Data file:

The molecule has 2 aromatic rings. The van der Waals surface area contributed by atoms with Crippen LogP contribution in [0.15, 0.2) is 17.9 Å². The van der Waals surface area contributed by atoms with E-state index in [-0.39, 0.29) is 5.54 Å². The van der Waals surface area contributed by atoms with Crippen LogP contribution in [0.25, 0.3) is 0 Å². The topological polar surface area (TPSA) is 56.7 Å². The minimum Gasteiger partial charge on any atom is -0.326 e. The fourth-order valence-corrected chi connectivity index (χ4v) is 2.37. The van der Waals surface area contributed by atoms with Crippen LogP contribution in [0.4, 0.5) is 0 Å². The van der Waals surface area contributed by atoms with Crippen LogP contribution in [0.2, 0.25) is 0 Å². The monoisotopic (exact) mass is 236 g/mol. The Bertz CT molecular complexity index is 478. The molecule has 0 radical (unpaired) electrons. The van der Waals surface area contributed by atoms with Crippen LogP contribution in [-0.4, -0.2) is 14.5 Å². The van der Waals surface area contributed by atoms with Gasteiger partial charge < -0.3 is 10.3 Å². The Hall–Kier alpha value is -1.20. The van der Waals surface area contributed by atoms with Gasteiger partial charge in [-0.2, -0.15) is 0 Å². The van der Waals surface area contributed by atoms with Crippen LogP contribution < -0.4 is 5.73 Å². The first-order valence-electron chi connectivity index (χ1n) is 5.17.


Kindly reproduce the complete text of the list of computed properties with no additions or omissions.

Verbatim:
The molecule has 2 aromatic rings. The van der Waals surface area contributed by atoms with Crippen LogP contribution in [0.15, 0.2) is 17.9 Å². The van der Waals surface area contributed by atoms with E-state index in [-0.39, 0.29) is 5.54 Å². The van der Waals surface area contributed by atoms with Crippen LogP contribution in [0.25, 0.3) is 0 Å². The topological polar surface area (TPSA) is 56.7 Å². The minimum Gasteiger partial charge on any atom is -0.326 e. The fourth-order valence-corrected chi connectivity index (χ4v) is 2.37. The van der Waals surface area contributed by atoms with Crippen LogP contribution in [0.4, 0.5) is 0 Å². The van der Waals surface area contributed by atoms with Crippen LogP contribution in [0.2, 0.25) is 0 Å². The monoisotopic (exact) mass is 236 g/mol. The Bertz CT molecular complexity index is 478. The molecule has 0 radical (unpaired) electrons. The van der Waals surface area contributed by atoms with Crippen LogP contribution in [-0.4, -0.2) is 14.5 Å². The van der Waals surface area contributed by atoms with Gasteiger partial charge < -0.3 is 10.3 Å². The Hall–Kier alpha value is -1.20. The van der Waals surface area contributed by atoms with Gasteiger partial charge in [-0.2, -0.15) is 0 Å². The van der Waals surface area contributed by atoms with Crippen LogP contribution < -0.4 is 5.73 Å². The first-order valence-electron chi connectivity index (χ1n) is 5.17.